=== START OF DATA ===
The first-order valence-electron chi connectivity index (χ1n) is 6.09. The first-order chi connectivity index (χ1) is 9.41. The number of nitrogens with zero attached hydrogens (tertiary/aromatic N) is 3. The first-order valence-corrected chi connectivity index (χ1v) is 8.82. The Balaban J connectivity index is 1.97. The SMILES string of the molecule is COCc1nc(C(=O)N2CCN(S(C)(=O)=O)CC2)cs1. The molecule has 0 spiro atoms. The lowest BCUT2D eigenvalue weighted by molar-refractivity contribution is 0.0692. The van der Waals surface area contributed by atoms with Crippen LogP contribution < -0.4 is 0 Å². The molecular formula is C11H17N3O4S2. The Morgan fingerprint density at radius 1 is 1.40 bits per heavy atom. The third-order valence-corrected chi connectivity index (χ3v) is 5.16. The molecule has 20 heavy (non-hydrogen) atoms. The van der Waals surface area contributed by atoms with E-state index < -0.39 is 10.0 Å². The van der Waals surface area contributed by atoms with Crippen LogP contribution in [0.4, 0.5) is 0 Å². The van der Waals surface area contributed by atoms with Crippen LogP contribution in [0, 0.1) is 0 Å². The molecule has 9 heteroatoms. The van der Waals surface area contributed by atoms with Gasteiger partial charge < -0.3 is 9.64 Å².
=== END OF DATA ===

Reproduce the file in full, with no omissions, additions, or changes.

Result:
The first-order valence-electron chi connectivity index (χ1n) is 6.09. The first-order chi connectivity index (χ1) is 9.41. The number of nitrogens with zero attached hydrogens (tertiary/aromatic N) is 3. The first-order valence-corrected chi connectivity index (χ1v) is 8.82. The Balaban J connectivity index is 1.97. The SMILES string of the molecule is COCc1nc(C(=O)N2CCN(S(C)(=O)=O)CC2)cs1. The molecule has 0 spiro atoms. The lowest BCUT2D eigenvalue weighted by molar-refractivity contribution is 0.0692. The van der Waals surface area contributed by atoms with Crippen LogP contribution < -0.4 is 0 Å². The molecular formula is C11H17N3O4S2. The Morgan fingerprint density at radius 1 is 1.40 bits per heavy atom. The third-order valence-corrected chi connectivity index (χ3v) is 5.16. The molecule has 20 heavy (non-hydrogen) atoms. The van der Waals surface area contributed by atoms with E-state index < -0.39 is 10.0 Å². The van der Waals surface area contributed by atoms with Crippen LogP contribution in [0.4, 0.5) is 0 Å². The van der Waals surface area contributed by atoms with Crippen LogP contribution in [0, 0.1) is 0 Å². The molecule has 9 heteroatoms. The van der Waals surface area contributed by atoms with Gasteiger partial charge < -0.3 is 9.64 Å².